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In most cases we advocate cloud-based online backup as a secure and efficient means of storing your protected data. Since cloud storage providers make use of energy-hungry and elaborate co-location data centres, these facilities can have a significant impact on the environment as the demand for cloud storage grows.
Although a lot of focus is placed on greenhouse gas emissions of data centres, their impact on the environment goes beyond that. An article by Green House Data highlighted some of the pollutants that seldom get the attention it deserves:
But fortunately the data centre giants are listening and have started taking steps to prevent further exposure of the environment to hazardous materials and practices. Some of their key claims are mentioned below:
Apple are taking a proactive approach:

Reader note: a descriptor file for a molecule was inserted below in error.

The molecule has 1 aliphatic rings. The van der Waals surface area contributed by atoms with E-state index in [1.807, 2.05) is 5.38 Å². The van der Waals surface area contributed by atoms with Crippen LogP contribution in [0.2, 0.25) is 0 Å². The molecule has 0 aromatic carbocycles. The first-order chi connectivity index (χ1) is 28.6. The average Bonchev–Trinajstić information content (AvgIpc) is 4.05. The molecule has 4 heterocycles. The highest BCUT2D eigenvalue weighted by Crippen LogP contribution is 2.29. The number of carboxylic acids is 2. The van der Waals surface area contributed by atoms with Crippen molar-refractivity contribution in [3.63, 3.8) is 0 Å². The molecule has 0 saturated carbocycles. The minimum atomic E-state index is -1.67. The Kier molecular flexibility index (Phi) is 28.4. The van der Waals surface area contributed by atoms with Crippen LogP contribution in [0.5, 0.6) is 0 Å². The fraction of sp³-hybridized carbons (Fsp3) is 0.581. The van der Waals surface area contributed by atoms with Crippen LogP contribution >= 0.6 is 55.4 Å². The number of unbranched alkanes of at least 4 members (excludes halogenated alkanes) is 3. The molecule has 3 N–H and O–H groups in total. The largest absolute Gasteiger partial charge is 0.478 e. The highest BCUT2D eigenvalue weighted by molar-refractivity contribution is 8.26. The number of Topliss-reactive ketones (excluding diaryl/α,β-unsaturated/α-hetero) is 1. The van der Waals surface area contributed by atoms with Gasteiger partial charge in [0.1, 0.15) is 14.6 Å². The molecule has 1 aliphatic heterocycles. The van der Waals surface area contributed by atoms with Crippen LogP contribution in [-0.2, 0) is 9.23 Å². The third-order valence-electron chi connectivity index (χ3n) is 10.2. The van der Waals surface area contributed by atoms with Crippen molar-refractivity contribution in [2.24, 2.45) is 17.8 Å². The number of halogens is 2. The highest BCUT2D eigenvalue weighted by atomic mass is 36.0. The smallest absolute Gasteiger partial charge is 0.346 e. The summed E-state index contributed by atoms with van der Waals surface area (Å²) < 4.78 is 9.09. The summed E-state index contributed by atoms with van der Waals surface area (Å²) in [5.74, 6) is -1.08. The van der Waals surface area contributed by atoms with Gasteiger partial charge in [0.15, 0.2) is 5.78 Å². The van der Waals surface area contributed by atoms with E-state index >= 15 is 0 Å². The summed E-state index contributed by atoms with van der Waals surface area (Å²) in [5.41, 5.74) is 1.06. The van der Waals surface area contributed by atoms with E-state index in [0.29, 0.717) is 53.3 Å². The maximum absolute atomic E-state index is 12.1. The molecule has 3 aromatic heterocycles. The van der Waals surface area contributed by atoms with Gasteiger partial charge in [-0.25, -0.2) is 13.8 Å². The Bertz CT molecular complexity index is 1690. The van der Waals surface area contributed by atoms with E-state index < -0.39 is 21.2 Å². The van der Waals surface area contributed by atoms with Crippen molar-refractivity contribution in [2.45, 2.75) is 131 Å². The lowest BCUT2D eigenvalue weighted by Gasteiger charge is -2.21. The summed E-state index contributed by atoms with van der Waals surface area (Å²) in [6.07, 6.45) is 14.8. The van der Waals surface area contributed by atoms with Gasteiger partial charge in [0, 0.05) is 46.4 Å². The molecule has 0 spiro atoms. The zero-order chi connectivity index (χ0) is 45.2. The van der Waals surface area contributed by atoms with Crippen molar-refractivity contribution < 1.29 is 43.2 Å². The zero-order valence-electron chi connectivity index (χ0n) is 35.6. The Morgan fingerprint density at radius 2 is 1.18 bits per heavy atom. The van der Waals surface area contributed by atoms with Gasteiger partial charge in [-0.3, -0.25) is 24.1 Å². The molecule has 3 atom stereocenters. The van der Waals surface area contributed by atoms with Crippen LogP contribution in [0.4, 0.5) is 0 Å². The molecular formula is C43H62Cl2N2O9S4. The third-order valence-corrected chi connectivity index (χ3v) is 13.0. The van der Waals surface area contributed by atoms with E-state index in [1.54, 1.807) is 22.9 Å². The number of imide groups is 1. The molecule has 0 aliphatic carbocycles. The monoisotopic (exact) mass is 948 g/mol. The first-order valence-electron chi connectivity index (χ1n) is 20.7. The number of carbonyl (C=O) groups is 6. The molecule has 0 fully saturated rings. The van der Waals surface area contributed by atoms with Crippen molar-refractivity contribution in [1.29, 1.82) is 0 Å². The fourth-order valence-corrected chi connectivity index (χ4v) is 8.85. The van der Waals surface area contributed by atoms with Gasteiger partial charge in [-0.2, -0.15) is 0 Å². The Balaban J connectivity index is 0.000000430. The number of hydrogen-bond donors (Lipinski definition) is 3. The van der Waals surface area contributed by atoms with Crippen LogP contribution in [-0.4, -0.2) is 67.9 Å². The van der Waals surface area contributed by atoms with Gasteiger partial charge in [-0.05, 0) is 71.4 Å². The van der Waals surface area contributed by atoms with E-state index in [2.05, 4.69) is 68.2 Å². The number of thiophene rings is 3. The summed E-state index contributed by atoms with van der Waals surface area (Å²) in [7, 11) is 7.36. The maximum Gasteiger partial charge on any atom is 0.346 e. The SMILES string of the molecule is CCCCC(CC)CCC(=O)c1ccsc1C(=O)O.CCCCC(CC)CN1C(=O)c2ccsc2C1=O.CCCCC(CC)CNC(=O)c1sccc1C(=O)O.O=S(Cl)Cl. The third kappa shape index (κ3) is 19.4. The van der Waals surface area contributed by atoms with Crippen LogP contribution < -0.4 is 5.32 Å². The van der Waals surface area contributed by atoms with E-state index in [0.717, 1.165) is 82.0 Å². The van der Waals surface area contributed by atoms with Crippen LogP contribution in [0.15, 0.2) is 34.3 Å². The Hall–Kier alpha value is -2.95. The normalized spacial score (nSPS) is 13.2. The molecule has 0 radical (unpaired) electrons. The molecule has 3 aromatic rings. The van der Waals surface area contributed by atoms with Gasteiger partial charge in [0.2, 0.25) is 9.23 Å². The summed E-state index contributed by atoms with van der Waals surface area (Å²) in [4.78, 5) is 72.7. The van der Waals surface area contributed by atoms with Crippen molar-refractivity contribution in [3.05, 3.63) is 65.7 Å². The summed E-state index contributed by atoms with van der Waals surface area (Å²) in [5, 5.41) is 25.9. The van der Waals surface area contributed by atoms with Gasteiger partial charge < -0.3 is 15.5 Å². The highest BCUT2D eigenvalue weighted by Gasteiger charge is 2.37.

They’re addressing the design of their data centres by implementing these measures:
Microsoft suggest that their customers move from using local/on-site data centres to their cloud-based offerings: “Moving to our cloud services can help businesses reduce energy use by 30 to 90 percent per user versus running on-premise services,” which evidenced by this Cloud Computing and Sustainability report.
The sad fact is that 2% of greenhouse gas emissions are now being produced by data centres – this is on par with pollution generated by the aviation industry!
So, as part of your company’s corporate social responsibility, whether you’re developing communications infrastructure in under-developed regions, upgrading an existing data centre, or merely making use of cloud services, being aware of the environment will ensure that your data backups contribute to the betterment of the environment in some small way instead of aiding in its demise.
The recent ransomware attack on Kaseya, a cloud-based IT and security management provider services company that supplies tech-management tools to customers worldwide, has the potential to be the most serious cyber-criminal incident this year.Continue reading